Hello, dragon fans. You find us this week in the midst of change. A few days ago, I observed the author standing at the door of his room, frowning. This can be a worrying sign. Frown lines tend to suggest he's thinking. And that's not always good. This time, however, he did have a legitimate excuse. "Have you noticed," he asked, as I landed on his shoulder and used the tip of my pencil to dig out a bit of his ear wax, "that the floor of this room slopes?" I slapped a paw across my eye ridges in despair. "You mean, you've only just noticed?" I replied. I leaned over and picked up a plastic golf ball he keeps in a pen tidy on his desk. I dropped it at his feet and we watched it roll towards the far end of the room and disappear under one of his guitar stands. "You've been typing at an angle ever since we moved in," I told him. "Ah, so that's why I keep falling off my chair!" he exclaimed with a little breath of triumph. Honestly, dragon fans, what can you do?
Anyway, the upshot of this great discovery was that he called in Kevin, the local handyman, to level the floor. This meant clearing the room, of course, which gave us the opportunity of measuring just how much rammel (an olde Englishe worde for junke, clutter, rubbishe) he kept in there. "Is this sock entirely necessary?" Mrs Author enquired, finding one wedged between a pile of his papers. She pushed a finger through a hole in the toes and wiggled it. "You can't have that. That's what I clean the screen with," he replied, as if EVERYONE in the IT arena uses a dusty old sock to, well, dust their monitor. (I checked with Gwendolen; she just burns the dust off.) Anyway, this led to us putting together a puzzling list of some other 'bits and bobs' a writer keeps on his desk and simply can't do without, e.g.
A paper clip that's been pulled out of shape.
Use: to wiggle biscuit crumbs out from between the keys of his keyboard. (I know, why doesn't he just turn the keyboard upside down and shake it?)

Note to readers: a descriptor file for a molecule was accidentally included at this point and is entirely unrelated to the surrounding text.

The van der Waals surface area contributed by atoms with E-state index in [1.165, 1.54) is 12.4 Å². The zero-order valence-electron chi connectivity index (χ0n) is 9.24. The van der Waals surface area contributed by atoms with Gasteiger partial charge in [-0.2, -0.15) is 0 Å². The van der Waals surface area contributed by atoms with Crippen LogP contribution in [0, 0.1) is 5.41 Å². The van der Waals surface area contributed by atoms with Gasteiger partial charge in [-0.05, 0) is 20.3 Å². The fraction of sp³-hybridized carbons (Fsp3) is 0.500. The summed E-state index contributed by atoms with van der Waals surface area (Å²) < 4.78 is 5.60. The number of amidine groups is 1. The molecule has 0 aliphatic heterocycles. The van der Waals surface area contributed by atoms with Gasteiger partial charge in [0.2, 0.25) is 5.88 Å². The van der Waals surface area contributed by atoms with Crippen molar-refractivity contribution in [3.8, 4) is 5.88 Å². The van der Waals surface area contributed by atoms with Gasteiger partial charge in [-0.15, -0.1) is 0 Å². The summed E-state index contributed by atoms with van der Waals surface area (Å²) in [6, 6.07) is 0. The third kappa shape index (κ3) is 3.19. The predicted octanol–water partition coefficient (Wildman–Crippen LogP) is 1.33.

A slip of paper with some complex dates and figures on it.
Use: a weekly measure of how much electricity is being used by the computer (Uh???)
A small pencil with no lead in the end.
Use: to balance across the edge of the desk when bored or stuck with writer's block. The pencil is minutely pushed towards its tipping point, the idea being to guess the final position before one more push sends it over the edge. The pencil can then be picked up and the game repeated as often as necessary or until the player's brain turns to slush or a kindly writing dragon scribbles an inspirational note on his notepad.
A flat glass paperweight.
Use: surely to weigh down paper? you ask. Wrong. A handy object on which to dispense the tea bag he's inevitably forgotten to remove from his mug...
A box that once contained a printer cartridge.
Use: a back up dumping ground for the teabag, just in case he's forgotten to take the one on the paperweight to the waste bin downstairs when he makes his next cup of tea...
An A5 sized diary.
Use: has to be a diary, doesn't it? No. Every year, he buys one and uses only the calendar part at the front to keep track of his events. The rest of the diary is never used - unless a fly gets in the room. Then it becomes a handy swatting device.
A bundle of shells in a string bag.
Use: no one really knows...
A felt-tipped pen with hardly any ink in it.
Use: as a felt-tipped pen - with hardly any ink in it! He won't throw it because he feels there's surely 'one more go' in it after every time he struggles to use it...
And our favourite - a letter opener in the shape of a dagger.
Use: no use whatsoever as the idiot always forgets to open his fan mail with it, often ripping through the addresses that American fans write in the top left corner of their envelopes. Still, it looks 'professional', he thinks, like he's won a prize for a crime novel!
Youthful writers of the world, now you know what you have to look forward to... Until next time. Happy reading. Hrrr!